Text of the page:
For a long time, I’ve been pondering what the secret to ever-lasting desire is.
After six years of marriage, three kids, and currently in the morning sickness of throes of my fourth pregnancy, I’m starting to doubt that our relationship will ever boast that spark and sizzle that it once did.
I admit that small things get to me now.
Like how I never noticed how weird my husband smells to me when I’m pregnant.
How we go to bed at completely separate times, every. single. night.
Or the fact that we rarely seem to have more to say to each other than kid-related updates. Sad face.
Nothing really feels like a mystery anymore. I feel so ridiculously cliched that our lives have come to this place of meal planning and mortgages, especially if I confess to you that I actually like meal planning and doing our monthly guess how much have we’ve paid off guessing game on the ol’ Excel spreadsheet.
Yes, sir, the spark in this marriage has not died yet if we can still get some kicks out of budgeting.
But I came across something interesting the other day that promised to help me forever keep my husband intrigued by me — and not just in an irritated, why-doesn’t-she-ever-wear-anything-but-yoga-pants way.
The secret to keeping the spark alive, it would seem, is as simple as keeping your own interests alive.
A fascinating video on YourTango talked about the secret to keeping and maintaing desire in long-term relationships. “Falling in love is the easy part,” the video says. “The honeymoon phase? Anyone wants to get on that ride … ”
But the hard part, as any of us in long-term relationships and marriages know, is continuing to love our partners through the nitty-gritty of the every day. The morning breath, the post-work exhaustion, the week-long flu with the kids. (Oh wait, is that just us?)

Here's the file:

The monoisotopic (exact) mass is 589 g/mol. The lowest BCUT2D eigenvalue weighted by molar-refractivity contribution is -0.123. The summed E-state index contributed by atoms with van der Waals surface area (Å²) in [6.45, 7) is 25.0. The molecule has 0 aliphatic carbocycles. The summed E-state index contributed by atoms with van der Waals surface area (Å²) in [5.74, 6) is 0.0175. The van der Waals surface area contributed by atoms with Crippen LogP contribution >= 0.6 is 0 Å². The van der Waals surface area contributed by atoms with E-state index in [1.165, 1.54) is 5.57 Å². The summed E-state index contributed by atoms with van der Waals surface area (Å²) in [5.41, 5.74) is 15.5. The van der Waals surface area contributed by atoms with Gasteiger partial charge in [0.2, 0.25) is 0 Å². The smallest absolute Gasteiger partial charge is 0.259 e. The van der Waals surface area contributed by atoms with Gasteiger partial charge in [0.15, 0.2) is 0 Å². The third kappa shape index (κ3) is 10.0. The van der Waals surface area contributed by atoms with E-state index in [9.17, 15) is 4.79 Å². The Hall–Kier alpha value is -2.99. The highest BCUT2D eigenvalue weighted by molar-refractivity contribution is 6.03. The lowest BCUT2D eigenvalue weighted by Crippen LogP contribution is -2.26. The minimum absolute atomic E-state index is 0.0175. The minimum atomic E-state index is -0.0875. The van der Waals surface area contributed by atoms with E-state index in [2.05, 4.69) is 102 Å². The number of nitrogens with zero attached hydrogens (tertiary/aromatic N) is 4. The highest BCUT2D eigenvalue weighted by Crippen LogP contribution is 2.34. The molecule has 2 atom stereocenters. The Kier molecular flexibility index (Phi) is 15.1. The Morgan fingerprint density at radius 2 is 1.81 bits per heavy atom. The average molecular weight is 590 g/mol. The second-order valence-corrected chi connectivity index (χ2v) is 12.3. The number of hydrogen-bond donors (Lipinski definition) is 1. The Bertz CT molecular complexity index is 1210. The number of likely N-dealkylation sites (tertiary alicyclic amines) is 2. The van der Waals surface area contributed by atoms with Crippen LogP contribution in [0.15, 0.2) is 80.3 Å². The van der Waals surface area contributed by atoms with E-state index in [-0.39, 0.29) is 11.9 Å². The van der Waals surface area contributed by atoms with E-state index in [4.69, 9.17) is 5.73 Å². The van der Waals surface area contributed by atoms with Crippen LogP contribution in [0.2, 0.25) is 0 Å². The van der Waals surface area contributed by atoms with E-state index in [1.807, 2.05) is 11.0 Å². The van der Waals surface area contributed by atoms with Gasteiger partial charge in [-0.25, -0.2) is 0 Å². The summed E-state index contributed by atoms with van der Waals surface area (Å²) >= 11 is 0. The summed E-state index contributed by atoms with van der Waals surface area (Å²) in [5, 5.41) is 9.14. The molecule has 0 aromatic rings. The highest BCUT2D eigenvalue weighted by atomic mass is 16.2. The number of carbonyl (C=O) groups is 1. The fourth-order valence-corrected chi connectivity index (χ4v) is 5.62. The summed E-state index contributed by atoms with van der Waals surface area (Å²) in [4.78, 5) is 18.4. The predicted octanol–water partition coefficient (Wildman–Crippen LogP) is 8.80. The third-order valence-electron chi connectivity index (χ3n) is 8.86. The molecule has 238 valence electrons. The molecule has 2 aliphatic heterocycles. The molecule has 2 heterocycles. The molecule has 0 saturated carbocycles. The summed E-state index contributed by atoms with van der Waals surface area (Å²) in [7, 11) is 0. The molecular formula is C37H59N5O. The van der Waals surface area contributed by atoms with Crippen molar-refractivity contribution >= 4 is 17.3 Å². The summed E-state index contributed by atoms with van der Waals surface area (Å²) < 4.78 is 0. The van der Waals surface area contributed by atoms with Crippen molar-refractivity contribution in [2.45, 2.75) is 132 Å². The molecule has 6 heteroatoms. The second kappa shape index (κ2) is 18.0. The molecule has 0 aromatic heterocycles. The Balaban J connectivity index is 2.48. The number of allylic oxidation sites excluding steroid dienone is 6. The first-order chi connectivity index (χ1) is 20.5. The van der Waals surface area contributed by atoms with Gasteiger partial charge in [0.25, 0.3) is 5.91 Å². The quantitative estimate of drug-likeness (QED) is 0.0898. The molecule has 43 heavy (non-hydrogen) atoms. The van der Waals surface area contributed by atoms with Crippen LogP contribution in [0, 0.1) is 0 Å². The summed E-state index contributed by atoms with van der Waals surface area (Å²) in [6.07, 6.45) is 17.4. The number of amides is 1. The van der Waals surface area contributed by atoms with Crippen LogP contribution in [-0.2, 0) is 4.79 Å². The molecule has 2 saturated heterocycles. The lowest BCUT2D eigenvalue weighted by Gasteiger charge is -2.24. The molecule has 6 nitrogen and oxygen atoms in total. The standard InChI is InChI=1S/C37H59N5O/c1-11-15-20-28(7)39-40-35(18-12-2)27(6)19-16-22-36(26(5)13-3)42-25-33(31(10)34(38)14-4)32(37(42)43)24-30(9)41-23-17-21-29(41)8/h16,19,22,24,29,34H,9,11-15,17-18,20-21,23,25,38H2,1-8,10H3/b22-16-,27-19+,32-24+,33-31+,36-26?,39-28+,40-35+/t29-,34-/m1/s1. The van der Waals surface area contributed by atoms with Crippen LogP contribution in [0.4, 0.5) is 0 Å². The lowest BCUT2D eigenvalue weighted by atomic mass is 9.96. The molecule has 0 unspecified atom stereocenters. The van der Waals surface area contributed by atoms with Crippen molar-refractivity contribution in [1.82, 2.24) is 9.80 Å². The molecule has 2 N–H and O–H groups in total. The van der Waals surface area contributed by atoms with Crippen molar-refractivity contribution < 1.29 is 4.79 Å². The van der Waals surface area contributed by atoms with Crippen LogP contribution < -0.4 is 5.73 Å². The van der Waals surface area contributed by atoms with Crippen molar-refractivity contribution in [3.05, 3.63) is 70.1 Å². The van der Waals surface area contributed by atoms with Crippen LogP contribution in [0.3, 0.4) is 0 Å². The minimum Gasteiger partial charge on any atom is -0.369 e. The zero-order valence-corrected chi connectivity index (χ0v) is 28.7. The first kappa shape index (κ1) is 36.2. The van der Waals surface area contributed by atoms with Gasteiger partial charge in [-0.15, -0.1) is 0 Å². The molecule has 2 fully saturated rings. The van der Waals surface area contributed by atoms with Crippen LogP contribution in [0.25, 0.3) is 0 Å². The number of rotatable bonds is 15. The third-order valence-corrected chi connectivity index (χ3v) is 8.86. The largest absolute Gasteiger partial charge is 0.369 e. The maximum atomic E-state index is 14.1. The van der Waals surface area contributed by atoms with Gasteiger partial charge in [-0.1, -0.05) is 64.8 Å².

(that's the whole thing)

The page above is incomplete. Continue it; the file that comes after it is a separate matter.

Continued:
The video referenced a TED talk, when researchers traveled the world, asking couples what kept them feeling most attracted to their partners, with a surprising common theme. Turns out, they were the most attracted to their partner when they could see them as other people see them, when they could “fully appreciate them for their whole-rounded individual that they are.”
Honestly, I think the idea makes a whole heck of a lot of sense. I know I love seeing my husband passionate about his craft as a woodworker–I love that he has that desire to create, and I love seeing his pride in his finished work. It definitely makes him more of a “whole” person to me.
I think the theory can be related to how it feels when you mistakenly come across your loved one talking to other people at a party or out in public, or even using their “phone voice.” You realize that they can be this whole other person than just the man who sleeps in his boxers in your bed every night. It’s always startling to see the “other side” of your partner.
And the street goes both ways. It’s always nice when I have the chance to get out in the world or have a non-home-related accomplishment to share with my husband — I feel more interesting to him and therefore, I act more interesting. And that’s not to discourage my fellow SAHM or WAHM moms out there because, obviously, we don’t always get out much, and that’s not a bad thing either. But the key is to have your own passions, interests, and hobbies — and to pursue them, knowing that it makes you and your relationship better.
It’s about creating space within our relationships to let our partners shine individually, and in turn, we will be more attracted to them.
Sounds like a win-win to me.
Which totally means I shouldn’t feel guilty about booking myself a massage, right? Massages are definitely one of my passions …
Image via j&j brusie photography
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